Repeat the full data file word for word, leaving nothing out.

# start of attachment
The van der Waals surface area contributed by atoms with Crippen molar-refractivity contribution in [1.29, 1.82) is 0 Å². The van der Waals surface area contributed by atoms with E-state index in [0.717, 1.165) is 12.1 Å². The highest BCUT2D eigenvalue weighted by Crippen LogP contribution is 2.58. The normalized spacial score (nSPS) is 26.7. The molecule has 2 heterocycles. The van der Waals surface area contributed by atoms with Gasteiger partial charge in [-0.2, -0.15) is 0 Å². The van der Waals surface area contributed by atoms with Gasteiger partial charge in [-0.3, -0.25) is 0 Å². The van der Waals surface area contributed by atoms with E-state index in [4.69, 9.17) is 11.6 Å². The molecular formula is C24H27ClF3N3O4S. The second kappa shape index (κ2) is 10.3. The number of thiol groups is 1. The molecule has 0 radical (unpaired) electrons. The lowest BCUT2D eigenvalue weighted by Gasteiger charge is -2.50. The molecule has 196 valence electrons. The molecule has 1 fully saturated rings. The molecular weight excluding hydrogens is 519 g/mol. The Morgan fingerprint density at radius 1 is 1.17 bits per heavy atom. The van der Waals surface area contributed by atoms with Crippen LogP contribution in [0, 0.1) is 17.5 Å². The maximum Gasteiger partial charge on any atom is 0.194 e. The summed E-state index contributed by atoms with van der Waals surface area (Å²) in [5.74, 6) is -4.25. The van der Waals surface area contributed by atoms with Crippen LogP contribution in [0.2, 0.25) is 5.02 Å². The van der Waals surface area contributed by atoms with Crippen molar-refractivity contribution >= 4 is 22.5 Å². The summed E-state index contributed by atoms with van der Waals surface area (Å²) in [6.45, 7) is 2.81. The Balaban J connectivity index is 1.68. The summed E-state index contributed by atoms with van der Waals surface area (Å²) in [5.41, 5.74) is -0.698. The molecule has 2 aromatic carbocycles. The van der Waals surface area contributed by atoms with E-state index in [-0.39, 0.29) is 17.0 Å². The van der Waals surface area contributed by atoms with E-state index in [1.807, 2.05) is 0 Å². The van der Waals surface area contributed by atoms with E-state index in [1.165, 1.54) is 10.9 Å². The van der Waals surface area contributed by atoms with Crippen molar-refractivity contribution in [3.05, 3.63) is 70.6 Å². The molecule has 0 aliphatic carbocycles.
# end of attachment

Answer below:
The van der Waals surface area contributed by atoms with Crippen molar-refractivity contribution in [1.29, 1.82) is 0 Å². The van der Waals surface area contributed by atoms with E-state index in [0.717, 1.165) is 12.1 Å². The highest BCUT2D eigenvalue weighted by Crippen LogP contribution is 2.58. The normalized spacial score (nSPS) is 26.7. The molecule has 2 heterocycles. The van der Waals surface area contributed by atoms with Gasteiger partial charge in [-0.2, -0.15) is 0 Å². The van der Waals surface area contributed by atoms with Gasteiger partial charge in [-0.3, -0.25) is 0 Å². The van der Waals surface area contributed by atoms with E-state index in [4.69, 9.17) is 11.6 Å². The molecular formula is C24H27ClF3N3O4S. The second kappa shape index (κ2) is 10.3. The number of thiol groups is 1. The molecule has 0 radical (unpaired) electrons. The lowest BCUT2D eigenvalue weighted by Gasteiger charge is -2.50. The molecule has 196 valence electrons. The molecule has 1 fully saturated rings. The molecular weight excluding hydrogens is 519 g/mol. The Morgan fingerprint density at radius 1 is 1.17 bits per heavy atom. The van der Waals surface area contributed by atoms with Crippen LogP contribution in [0, 0.1) is 17.5 Å². The maximum Gasteiger partial charge on any atom is 0.194 e. The summed E-state index contributed by atoms with van der Waals surface area (Å²) in [5.74, 6) is -4.25. The van der Waals surface area contributed by atoms with Crippen LogP contribution in [0.2, 0.25) is 5.02 Å². The van der Waals surface area contributed by atoms with Crippen molar-refractivity contribution >= 4 is 22.5 Å². The summed E-state index contributed by atoms with van der Waals surface area (Å²) in [6.45, 7) is 2.81. The Balaban J connectivity index is 1.68. The summed E-state index contributed by atoms with van der Waals surface area (Å²) in [5.41, 5.74) is -0.698. The molecule has 2 aromatic carbocycles. The van der Waals surface area contributed by atoms with E-state index in [-0.39, 0.29) is 17.0 Å². The van der Waals surface area contributed by atoms with E-state index in [1.807, 2.05) is 0 Å². The van der Waals surface area contributed by atoms with E-state index in [1.165, 1.54) is 10.9 Å². The van der Waals surface area contributed by atoms with Crippen molar-refractivity contribution in [3.05, 3.63) is 70.6 Å². The molecule has 0 aliphatic carbocycles.